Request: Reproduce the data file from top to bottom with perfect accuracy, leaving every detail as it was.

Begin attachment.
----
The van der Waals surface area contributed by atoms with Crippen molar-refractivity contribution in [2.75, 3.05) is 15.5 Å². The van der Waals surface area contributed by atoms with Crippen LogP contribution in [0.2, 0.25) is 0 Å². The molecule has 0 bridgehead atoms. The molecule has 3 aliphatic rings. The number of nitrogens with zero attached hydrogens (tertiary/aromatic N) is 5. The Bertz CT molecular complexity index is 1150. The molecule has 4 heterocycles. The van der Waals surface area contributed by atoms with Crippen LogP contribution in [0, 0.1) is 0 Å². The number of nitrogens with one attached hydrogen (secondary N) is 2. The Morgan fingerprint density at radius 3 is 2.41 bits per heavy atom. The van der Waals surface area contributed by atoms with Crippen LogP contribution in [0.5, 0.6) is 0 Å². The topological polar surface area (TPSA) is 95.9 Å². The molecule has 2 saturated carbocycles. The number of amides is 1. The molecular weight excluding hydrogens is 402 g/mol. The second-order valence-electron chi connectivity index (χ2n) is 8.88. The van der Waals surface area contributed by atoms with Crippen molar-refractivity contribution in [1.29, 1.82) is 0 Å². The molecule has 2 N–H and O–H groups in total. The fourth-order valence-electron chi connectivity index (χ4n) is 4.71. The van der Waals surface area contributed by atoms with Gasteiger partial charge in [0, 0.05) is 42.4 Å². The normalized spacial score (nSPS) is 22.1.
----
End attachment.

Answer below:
The van der Waals surface area contributed by atoms with Crippen molar-refractivity contribution in [2.75, 3.05) is 15.5 Å². The van der Waals surface area contributed by atoms with Crippen LogP contribution in [0.2, 0.25) is 0 Å². The molecule has 0 bridgehead atoms. The molecule has 3 aliphatic rings. The number of nitrogens with zero attached hydrogens (tertiary/aromatic N) is 5. The Bertz CT molecular complexity index is 1150. The molecule has 4 heterocycles. The van der Waals surface area contributed by atoms with Crippen LogP contribution in [0, 0.1) is 0 Å². The number of nitrogens with one attached hydrogen (secondary N) is 2. The Morgan fingerprint density at radius 3 is 2.41 bits per heavy atom. The van der Waals surface area contributed by atoms with Crippen LogP contribution in [0.5, 0.6) is 0 Å². The topological polar surface area (TPSA) is 95.9 Å². The molecule has 2 saturated carbocycles. The number of amides is 1. The molecular weight excluding hydrogens is 402 g/mol. The second-order valence-electron chi connectivity index (χ2n) is 8.88. The van der Waals surface area contributed by atoms with Crippen molar-refractivity contribution in [1.29, 1.82) is 0 Å². The molecule has 2 N–H and O–H groups in total. The fourth-order valence-electron chi connectivity index (χ4n) is 4.71. The van der Waals surface area contributed by atoms with Gasteiger partial charge in [0, 0.05) is 42.4 Å². The normalized spacial score (nSPS) is 22.1.